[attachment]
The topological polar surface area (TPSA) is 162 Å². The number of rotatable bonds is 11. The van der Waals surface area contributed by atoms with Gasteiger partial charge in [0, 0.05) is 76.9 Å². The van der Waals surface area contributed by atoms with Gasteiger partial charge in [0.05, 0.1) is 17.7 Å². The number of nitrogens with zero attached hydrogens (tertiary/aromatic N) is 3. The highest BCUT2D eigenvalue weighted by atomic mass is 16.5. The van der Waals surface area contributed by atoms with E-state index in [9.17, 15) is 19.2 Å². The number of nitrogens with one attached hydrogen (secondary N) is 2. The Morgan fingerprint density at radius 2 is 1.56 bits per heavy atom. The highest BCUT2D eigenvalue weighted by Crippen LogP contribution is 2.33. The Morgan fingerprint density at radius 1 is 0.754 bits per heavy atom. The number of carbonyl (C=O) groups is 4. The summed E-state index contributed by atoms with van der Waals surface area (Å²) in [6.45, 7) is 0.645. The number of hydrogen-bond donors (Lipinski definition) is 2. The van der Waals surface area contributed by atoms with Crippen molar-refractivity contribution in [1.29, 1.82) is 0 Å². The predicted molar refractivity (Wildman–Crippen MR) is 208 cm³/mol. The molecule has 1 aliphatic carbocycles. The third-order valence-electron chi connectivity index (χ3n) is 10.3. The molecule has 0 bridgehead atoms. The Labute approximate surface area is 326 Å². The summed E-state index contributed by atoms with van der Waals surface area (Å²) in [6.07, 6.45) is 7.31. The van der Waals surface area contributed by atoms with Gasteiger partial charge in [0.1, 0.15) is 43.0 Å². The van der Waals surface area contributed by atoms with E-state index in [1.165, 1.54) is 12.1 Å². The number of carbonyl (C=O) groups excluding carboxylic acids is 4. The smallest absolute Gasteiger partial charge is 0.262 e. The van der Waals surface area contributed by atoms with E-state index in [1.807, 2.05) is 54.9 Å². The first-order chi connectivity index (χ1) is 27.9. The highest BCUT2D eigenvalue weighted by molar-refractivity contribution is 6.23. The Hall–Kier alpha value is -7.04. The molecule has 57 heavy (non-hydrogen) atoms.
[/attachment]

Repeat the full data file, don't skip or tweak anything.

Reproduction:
The topological polar surface area (TPSA) is 162 Å². The number of rotatable bonds is 11. The van der Waals surface area contributed by atoms with Gasteiger partial charge in [0, 0.05) is 76.9 Å². The van der Waals surface area contributed by atoms with Gasteiger partial charge in [0.05, 0.1) is 17.7 Å². The number of nitrogens with zero attached hydrogens (tertiary/aromatic N) is 3. The highest BCUT2D eigenvalue weighted by atomic mass is 16.5. The van der Waals surface area contributed by atoms with E-state index in [9.17, 15) is 19.2 Å². The number of nitrogens with one attached hydrogen (secondary N) is 2. The Morgan fingerprint density at radius 2 is 1.56 bits per heavy atom. The highest BCUT2D eigenvalue weighted by Crippen LogP contribution is 2.33. The Morgan fingerprint density at radius 1 is 0.754 bits per heavy atom. The number of carbonyl (C=O) groups is 4. The summed E-state index contributed by atoms with van der Waals surface area (Å²) in [6.45, 7) is 0.645. The number of hydrogen-bond donors (Lipinski definition) is 2. The van der Waals surface area contributed by atoms with Crippen molar-refractivity contribution in [1.29, 1.82) is 0 Å². The predicted molar refractivity (Wildman–Crippen MR) is 208 cm³/mol. The molecule has 1 aliphatic carbocycles. The third-order valence-electron chi connectivity index (χ3n) is 10.3. The molecule has 0 bridgehead atoms. The Labute approximate surface area is 326 Å². The summed E-state index contributed by atoms with van der Waals surface area (Å²) in [6.07, 6.45) is 7.31. The van der Waals surface area contributed by atoms with Gasteiger partial charge in [0.1, 0.15) is 43.0 Å². The van der Waals surface area contributed by atoms with E-state index in [1.165, 1.54) is 12.1 Å². The number of carbonyl (C=O) groups excluding carboxylic acids is 4. The smallest absolute Gasteiger partial charge is 0.262 e. The van der Waals surface area contributed by atoms with E-state index in [1.807, 2.05) is 54.9 Å². The first-order chi connectivity index (χ1) is 27.9. The highest BCUT2D eigenvalue weighted by molar-refractivity contribution is 6.23. The Hall–Kier alpha value is -7.04. The molecule has 57 heavy (non-hydrogen) atoms.